Thursday, January 03, 2008

The Un-re-dis-inter-mediation Blues

by Tanta on 1/03/2008 08:06:00 AM

We all knew that technology would solve our productivity problems, and National Mortgage News has the proof:

One question some of you might be asking is this: if subprime volumes have screeched to a halt, what are all those traders on Wall Street doing? Good question. We're told that come January there will be a wholesale shakeup at several firms. Sources tell us that Deutsche Bank, Lehman Brothers and Merrill Lynch all are conducting reviews (or soon will) of their entire mortgage operations. As for where the most drastic changes might occur, Merrill Lynch might be a good bet. An account executive there told us recently about conditions at Merrill's First Franklin Financial Corp. He said many offices are not funding loans while awaiting training for Fannie Mae products. "So far, there's been no training," he told us. The AE, requesting his name not be used, painted a bleak picture, saying business is so slow that employees pass the day playing Scrabble and PlayStation on the conference room projector screen. He said FFFC AEs and executives keep asking Merrill why they can't just originate loans and put them on the balance sheet of Merrill's FDIC-insured bank. "We're not getting any answers," he said.
Aside from the idea of loan officers having sufficient spelling skills to play Scrabble, which is new to me, here we have the two same old dumb ideas that emerge in any mortgage downturn, with a delicious twist that it's Wall Street getting it instead of Main Street.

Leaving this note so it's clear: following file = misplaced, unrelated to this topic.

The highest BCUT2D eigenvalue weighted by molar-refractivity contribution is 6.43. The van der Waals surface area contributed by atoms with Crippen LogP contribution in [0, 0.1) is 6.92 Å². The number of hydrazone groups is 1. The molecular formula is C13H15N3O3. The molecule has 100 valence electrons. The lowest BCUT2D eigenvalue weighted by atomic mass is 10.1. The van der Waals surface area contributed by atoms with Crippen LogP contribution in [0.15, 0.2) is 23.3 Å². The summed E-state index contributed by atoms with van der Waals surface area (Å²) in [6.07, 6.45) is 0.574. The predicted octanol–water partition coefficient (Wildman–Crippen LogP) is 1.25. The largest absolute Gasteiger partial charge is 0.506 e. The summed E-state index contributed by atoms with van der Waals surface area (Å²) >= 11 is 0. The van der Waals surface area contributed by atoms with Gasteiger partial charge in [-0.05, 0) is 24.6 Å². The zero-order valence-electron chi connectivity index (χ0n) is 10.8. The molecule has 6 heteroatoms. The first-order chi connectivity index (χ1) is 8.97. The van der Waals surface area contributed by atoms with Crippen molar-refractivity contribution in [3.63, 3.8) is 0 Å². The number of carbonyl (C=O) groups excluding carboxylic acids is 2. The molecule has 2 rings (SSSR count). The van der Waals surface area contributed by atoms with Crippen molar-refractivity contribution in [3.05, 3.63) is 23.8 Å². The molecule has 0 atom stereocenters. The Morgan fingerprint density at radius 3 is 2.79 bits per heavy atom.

First, there's the old "let's retrain a bunch of subprime loan officers to be prime GSE loan officers." You civilians might think this should be fairly easy, but the fact is that training a lot of these people to be prime loan officers basically means training them to be loan officers. If they had any basic depth of understanding of the business they're in, they could move to prime origination by just reading that other rate sheet. The reality is that they've been doing no-doc no-down no-sweat stuff for so long--some of them have never done anything but--that they're sitting around with the PlayStation waiting for someone to tell them how a 30-year fixed rate loan with a down payment and verified income actually works. Which is to say, their bosses are sitting around in the busier conference rooms trying to figure out if it's possibly worth the time and money to turn these people into mortgage experts instead of corner-cutting order-takers.

Item the second causes a deep belly laugh in anyone who ever worked for a depository in a mortgage downcycle: "Why can't we just put the loans on the balance sheet?" I know it makes me a bad person, but the thought of Merrill getting this one from its mortgage people is floating me heavenward on a warm tide of schadenfreude. I suspect that it may well be tickling the folks at National City, insofar as they have anything to laugh about these days. In case you don't remember, Merrill bought First Franklin from National City just over a year ago--but apparently nobody explained to the First Franklin folks that they no longer had a parent with a big fat hold-to-maturity portfolio with which loan originators can be subsidized in a low-volume period.

That is--or once was--an old strategy for depositories: when you can't sell your loans, hunker down, stuff 'em on the books and wait for the tide to turn. We are seeing depository after depository shutting down its wholesale and correspondent lending divisions, meaning it will, as always, only allocate those portfolio dollars to keeping an expensive but much safer retail operation alive. If you're a mortgage broker right now, you are staring in the face of hunger.

But Merrill really really wanted to be a retail originator in its own right. Welcome to the other side of the mortgage world, Mother Merrill, and try turning in some tiles. Maybe you'll get a vowel.